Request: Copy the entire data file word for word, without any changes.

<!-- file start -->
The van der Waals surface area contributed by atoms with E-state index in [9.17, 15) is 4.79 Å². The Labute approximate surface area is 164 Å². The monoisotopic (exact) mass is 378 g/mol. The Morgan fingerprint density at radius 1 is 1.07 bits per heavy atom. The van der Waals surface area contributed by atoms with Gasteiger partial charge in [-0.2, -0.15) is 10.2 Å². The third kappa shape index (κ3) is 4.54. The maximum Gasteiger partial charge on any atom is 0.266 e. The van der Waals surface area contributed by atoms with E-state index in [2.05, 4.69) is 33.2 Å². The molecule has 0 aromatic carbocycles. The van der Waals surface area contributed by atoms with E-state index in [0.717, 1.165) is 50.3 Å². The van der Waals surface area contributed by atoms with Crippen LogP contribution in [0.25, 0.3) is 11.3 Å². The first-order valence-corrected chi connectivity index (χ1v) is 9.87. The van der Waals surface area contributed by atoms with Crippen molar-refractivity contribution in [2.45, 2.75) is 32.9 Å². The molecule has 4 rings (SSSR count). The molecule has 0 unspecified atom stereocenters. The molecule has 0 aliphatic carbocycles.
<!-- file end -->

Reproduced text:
The van der Waals surface area contributed by atoms with E-state index in [9.17, 15) is 4.79 Å². The Labute approximate surface area is 164 Å². The monoisotopic (exact) mass is 378 g/mol. The Morgan fingerprint density at radius 1 is 1.07 bits per heavy atom. The van der Waals surface area contributed by atoms with Gasteiger partial charge in [-0.2, -0.15) is 10.2 Å². The third kappa shape index (κ3) is 4.54. The maximum Gasteiger partial charge on any atom is 0.266 e. The van der Waals surface area contributed by atoms with E-state index in [2.05, 4.69) is 33.2 Å². The molecule has 0 aromatic carbocycles. The van der Waals surface area contributed by atoms with E-state index in [0.717, 1.165) is 50.3 Å². The van der Waals surface area contributed by atoms with Crippen LogP contribution in [0.25, 0.3) is 11.3 Å². The first-order valence-corrected chi connectivity index (χ1v) is 9.87. The van der Waals surface area contributed by atoms with Crippen molar-refractivity contribution in [2.45, 2.75) is 32.9 Å². The molecule has 4 rings (SSSR count). The molecule has 0 unspecified atom stereocenters. The molecule has 0 aliphatic carbocycles.